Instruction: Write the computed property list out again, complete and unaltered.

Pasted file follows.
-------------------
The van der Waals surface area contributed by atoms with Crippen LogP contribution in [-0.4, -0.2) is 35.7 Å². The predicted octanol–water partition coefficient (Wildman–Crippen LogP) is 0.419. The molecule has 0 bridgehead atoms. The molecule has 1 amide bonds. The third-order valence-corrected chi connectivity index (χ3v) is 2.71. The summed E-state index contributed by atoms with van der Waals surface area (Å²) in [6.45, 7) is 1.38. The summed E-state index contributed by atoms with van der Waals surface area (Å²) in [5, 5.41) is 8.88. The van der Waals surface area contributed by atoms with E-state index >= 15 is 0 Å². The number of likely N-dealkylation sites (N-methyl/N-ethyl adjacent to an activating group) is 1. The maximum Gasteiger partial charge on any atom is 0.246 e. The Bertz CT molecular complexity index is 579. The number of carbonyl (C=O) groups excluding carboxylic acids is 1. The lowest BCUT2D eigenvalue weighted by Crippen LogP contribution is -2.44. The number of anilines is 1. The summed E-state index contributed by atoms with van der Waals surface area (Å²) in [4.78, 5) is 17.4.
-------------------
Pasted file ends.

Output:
The van der Waals surface area contributed by atoms with Crippen LogP contribution in [-0.4, -0.2) is 35.7 Å². The predicted octanol–water partition coefficient (Wildman–Crippen LogP) is 0.419. The molecule has 0 bridgehead atoms. The molecule has 1 amide bonds. The third-order valence-corrected chi connectivity index (χ3v) is 2.71. The summed E-state index contributed by atoms with van der Waals surface area (Å²) in [6.45, 7) is 1.38. The summed E-state index contributed by atoms with van der Waals surface area (Å²) in [5, 5.41) is 8.88. The van der Waals surface area contributed by atoms with E-state index >= 15 is 0 Å². The number of likely N-dealkylation sites (N-methyl/N-ethyl adjacent to an activating group) is 1. The maximum Gasteiger partial charge on any atom is 0.246 e. The Bertz CT molecular complexity index is 579. The number of carbonyl (C=O) groups excluding carboxylic acids is 1. The lowest BCUT2D eigenvalue weighted by Crippen LogP contribution is -2.44. The number of anilines is 1. The summed E-state index contributed by atoms with van der Waals surface area (Å²) in [4.78, 5) is 17.4.